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The future of transportation to San Diego International Airport could be up in the air, as County of San Diego officials weigh the possibility of introducing cable-propelled gondolas as an alternative to motor vehicle or rail transportation.
The year-long study, completed in September, evaluated the feasibility of building an aerial cableway system between the San Diego Convention Center and San Diego International Airport, the busiest single-runway airport in the U.S.
“Given the current plan to construct a new Terminal 1 at San Diego International Airport, there is an immediate opportunity to fully integrate a skyway station with the design of the new terminal,” said Christopher Wahl, WSP lead planner and project manager for the feasibility assessment.
The study involved evaluating potential alignment alternatives, potential system-wide ridership, and capital and operating & maintenance (O&M) costs. Potential environmental and community considerations, funding opportunities, and opportunities to connect with regional transit systems were also evaluated. WSP created 3D simulation images to illustrate the concept.
WSP prepared the study for the County of San Diego. The San Diego Association of Governments (SANDAG) provided project management and travel demand modeling support.
The final report from the WSP study highlighted the advantages as well as the disadvantages of creating an aerial cableway to the airport.
“Considering the relatively small footprint of the towers and stations, aerial cableway technology poses fewer impacts to existing land uses and a lower cost than connecting light rail transit (LRT) to the airport,” Wahl said. “However, future studies will also have to factor in the potential visual impacts that the cableway could create, among other items.”
A cableway system could move 2,400 passengers per hour in each direction, which would be greater than a three-car LRT system running at 15-minute intervals, which could carry an estimated 1,800 passengers in the same time frame.
“The entire system can operate using a single electric 500-horsepower motor, which could reduce greenhouse gas emissions when compared to other modes,” Wahl said. “In addition, the minimal footprint required to operate the skyway could result in reduced right-of-way impacts and less impact to sensitive habitats compared to other modes.”
This was not WSP’s first foray into an aerial cableway evaluation for San Diego. The concept had an initial run in 2014, when Wahl was part of the firm’s efforts to evaluate and visualize the potential for creating a two-mile Bay-to-Balboa Skyway that would run along Sixth Avenue in downtown San Diego using eight-passenger cabins.
The study examined potential alignment options, station locations, potential environmental and community considerations, ridership, costs and funding opportunities. It determined that an aerial skyway could be successfully integrated into San Diego's existing infrastructure, and constructed and operated at a cost far below other public transportation options in that area.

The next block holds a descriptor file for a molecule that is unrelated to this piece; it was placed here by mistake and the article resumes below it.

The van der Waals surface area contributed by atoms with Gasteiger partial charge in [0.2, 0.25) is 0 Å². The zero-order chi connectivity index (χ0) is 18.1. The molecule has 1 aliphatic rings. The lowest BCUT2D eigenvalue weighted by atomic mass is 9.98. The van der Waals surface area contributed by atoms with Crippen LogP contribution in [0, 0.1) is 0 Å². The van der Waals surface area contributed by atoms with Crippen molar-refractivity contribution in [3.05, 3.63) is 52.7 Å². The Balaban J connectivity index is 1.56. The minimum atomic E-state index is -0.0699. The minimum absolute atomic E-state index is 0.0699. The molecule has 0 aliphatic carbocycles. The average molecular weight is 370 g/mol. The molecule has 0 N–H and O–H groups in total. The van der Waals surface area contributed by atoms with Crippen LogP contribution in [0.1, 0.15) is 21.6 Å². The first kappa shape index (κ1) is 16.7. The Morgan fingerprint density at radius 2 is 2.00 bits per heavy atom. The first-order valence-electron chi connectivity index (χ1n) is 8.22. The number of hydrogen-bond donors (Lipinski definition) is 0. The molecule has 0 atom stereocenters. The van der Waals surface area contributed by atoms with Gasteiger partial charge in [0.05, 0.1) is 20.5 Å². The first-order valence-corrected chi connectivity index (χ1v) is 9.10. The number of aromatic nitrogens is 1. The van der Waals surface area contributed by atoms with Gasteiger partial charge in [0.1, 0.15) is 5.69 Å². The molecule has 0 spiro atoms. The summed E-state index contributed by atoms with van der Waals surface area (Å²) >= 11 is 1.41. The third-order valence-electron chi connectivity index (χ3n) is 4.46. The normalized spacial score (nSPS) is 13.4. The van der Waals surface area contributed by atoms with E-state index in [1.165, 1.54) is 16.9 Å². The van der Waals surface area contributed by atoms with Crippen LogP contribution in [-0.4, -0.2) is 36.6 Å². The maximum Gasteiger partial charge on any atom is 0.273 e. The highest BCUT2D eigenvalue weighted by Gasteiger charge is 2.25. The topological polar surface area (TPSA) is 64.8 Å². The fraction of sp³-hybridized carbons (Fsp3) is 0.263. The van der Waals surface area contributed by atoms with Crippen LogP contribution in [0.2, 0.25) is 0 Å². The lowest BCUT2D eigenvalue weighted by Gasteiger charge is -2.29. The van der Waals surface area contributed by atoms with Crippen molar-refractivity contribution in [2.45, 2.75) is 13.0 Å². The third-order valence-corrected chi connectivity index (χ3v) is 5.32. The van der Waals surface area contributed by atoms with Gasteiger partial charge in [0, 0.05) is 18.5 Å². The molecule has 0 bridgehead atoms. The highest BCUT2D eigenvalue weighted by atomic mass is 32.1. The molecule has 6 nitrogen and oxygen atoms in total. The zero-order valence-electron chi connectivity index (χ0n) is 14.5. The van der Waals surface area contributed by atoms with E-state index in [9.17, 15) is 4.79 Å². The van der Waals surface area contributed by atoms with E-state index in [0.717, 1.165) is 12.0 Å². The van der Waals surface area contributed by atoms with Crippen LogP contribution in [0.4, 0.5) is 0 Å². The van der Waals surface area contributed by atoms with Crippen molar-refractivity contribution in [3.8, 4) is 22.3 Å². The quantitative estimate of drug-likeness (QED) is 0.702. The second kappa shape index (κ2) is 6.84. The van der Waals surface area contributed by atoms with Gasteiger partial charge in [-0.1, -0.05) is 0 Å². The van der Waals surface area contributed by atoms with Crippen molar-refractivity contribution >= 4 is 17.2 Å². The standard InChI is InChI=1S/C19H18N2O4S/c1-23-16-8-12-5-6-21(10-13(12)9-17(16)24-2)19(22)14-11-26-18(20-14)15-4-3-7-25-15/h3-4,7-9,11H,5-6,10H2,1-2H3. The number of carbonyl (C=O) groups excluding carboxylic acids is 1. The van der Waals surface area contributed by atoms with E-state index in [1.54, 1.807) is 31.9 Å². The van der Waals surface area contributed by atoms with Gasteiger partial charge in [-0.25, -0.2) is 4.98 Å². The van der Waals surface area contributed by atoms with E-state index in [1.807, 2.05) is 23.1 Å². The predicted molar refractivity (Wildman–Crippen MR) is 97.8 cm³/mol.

“When we initially met with (San Diego County) Supervisor Ron Roberts to study the Bay-to-Balboa system, he envisioned an airport system being a potential extension of the Bay-Balboa line,” Wahl said. “Though the two systems were evaluated separately, it would technically be possible to link the two systems near the Gaslamp Quarter station at 5th Ave & Harbor Drive.”
That study laid the foundation for additional research that resulted in a comprehensive white paper, “Urban Application of Aerial Cableway Technology,” which summarizes the benefits of aerial cableway technology and addresses the costs and challenges associated with introducing the technology into an urban environment.
“The idea of a cableway as an alternative transit mode has the potential to be both a bold and creative solution for urban mobility,” Wahl said. “We believe this technology could be considered for many cities across the U.S.”
It’s still quite early in the planning process; but if officials decide to proceed with the plan, it would be the first such airport-based aerial cableway system in the U.S.
Previous studies have considered the possibility of creating a traditional LRT connection to the airport, and future alternatives analysis may or may not include skyways.
“The timeline for a decision on such a project is still undetermined,” Wahl said. “Potential next steps are being considered; however, the funding needed to conduct further analysis has not been identified.”
Future studies would require input from several key stakeholders, including the San Diego Airport Authority, Port of San Diego, and the U.S. Coast Guard.
Wahl believes that urban aerial cableways could gain traction as an economical and convenient people mover. “The potential is growing, especially in areas with constrained environments, or where an aerial cableway could extend existing transit lines,” he said. “It has the potential to provide an effective first/last mile solution.”
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